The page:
Rebels wonder; where did Gbagbo go?
Ivory Coast rebels appear poised to oust President Laurent Gbagbo amid heavy fighting, following a lightning assault through the country and an attack on the economic capital Abidjan.
There was mystery over the whereabouts of Gbagbo. Reports that rebels had seized Gbagbo's residence could not be confirmed as attempts to contact members of Gbagbo's inner circle were unsuccessful.
France's ambassador to the Ivory Coast, Jean-Marc Simon, was quoted by France 24 as saying that Gbagbo was not in his residence, but was probably in the presidential palace.
Witnesses said Gbagbo's Republican Guard and northern rebels New Forces, which control the north of the country, backed by other military and operating under the new name Republican Forces of Cote D'Ivoire (FRCI), were exchanging shells and gunfire in the Cocody district, near Gbagbo's home.
However, many of Gbagbo's troops appeared to have deserted.
A military source, who asked not to be named, said: "The gendarmerie and estimated number of 50,000 soldiers have abandoned their positions. Only the pro-Gbagbo Republican Guard and armed students, around 2,000 combatants, are still fighting to defend Gbagbo's residence".
As the fighting continued, some 500 foreign nationals took refuge at a French peacekeeping base in the city.
Colonel Thierry Burkhard, spokesman for the armed forces, told the German Press Agency dpa that the group consisted mainly of French and Lebanese nationals living in the city's Zone IV, where many expatriates live.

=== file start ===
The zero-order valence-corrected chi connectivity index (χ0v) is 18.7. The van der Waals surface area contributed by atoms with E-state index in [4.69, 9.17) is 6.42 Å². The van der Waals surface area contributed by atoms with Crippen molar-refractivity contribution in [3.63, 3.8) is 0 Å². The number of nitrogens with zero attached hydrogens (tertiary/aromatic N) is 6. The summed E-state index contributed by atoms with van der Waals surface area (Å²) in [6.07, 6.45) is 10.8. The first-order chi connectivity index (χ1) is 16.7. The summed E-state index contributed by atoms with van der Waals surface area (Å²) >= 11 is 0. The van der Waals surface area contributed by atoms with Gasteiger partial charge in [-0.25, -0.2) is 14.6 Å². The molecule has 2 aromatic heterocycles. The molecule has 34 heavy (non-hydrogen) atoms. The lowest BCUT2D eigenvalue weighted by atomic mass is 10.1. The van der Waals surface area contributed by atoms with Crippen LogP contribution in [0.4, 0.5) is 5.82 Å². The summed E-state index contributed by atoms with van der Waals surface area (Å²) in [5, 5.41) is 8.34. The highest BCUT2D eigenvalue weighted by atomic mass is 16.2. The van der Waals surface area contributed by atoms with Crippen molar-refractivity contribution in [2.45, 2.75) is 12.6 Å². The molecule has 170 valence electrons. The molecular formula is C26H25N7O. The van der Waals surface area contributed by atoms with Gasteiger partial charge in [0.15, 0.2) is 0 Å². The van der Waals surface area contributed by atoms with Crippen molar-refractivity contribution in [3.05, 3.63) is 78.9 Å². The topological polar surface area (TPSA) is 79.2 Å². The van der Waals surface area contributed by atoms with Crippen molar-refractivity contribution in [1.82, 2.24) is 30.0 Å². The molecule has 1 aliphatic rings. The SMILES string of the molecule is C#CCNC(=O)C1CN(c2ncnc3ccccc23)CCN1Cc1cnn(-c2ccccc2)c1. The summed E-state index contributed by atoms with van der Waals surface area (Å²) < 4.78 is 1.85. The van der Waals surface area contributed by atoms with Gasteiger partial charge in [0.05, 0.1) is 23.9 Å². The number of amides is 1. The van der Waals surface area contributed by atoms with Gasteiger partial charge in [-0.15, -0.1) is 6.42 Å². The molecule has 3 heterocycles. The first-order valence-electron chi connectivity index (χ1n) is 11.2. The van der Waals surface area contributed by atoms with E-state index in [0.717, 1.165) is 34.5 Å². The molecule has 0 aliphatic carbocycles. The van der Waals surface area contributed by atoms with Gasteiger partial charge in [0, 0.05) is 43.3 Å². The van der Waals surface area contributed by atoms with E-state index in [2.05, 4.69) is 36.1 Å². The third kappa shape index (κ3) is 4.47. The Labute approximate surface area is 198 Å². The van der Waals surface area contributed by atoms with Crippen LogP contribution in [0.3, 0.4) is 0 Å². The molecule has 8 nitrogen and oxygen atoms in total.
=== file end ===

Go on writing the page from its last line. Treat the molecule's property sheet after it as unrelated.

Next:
The group took shelter at the French base of Port Bouet, near the airport.
"Some made their way there by themselves. Others who didn't have any means of getting there were evacuated by Licorne forces," Burkhard said.
French troops stationed in Ivory Coast under Operation Licorne (Unicorn) are patrolling Zone IV and other parts of the city to protect foreign nationals and prevent looting.
Ivory Coast was plunged into unrest when Gbagbo refused to cede power to his rival Alassane Ouattara after November elections the United Nations says the president lost. However, serious military action by the rebel forces backing Ouattara only got underway in recent weeks after mediation efforts and sanctions failed to budge Gbagbo.
FRCI forces have already overrun Yamoussoukro, the nation's political capital and the city of San Pedro, the world's largest cocoa-exporting port.
Patrick Achi, a spokesman for Ouattara, said that the rebels have seized control of the state-run RTI, which had been broadcasting pro-Gbagbo propaganda. Outtara's government-in-waiting has also ordered the closure of all borders. RTI stopped broadcasting at 2245 GMT.
However, Achi said he did not believe Gbagbo had fled.
"(Gbagbo) hasn't shown any signs of giving up," he said. "I don't think he will see the game is up, because he really believes God will save him ... Gbagbo is in his house. I'm certain."
Gbagbo has been abandoned by many of his close collaborators, who have sought refuge in foreign embassies in Abidjan. General Philippe Mangou, his chief of staff, is staying at the South African embassy with his family now, sources said.
In the meantime, many army generals have joined Ouattara.
"To those of you who are still hesitating - whether you are generals, officers or soldiers, I ask you to rejoin lawfulness, there is still time to join your brothers in arms, your country calls you," Ouattara said in a statement.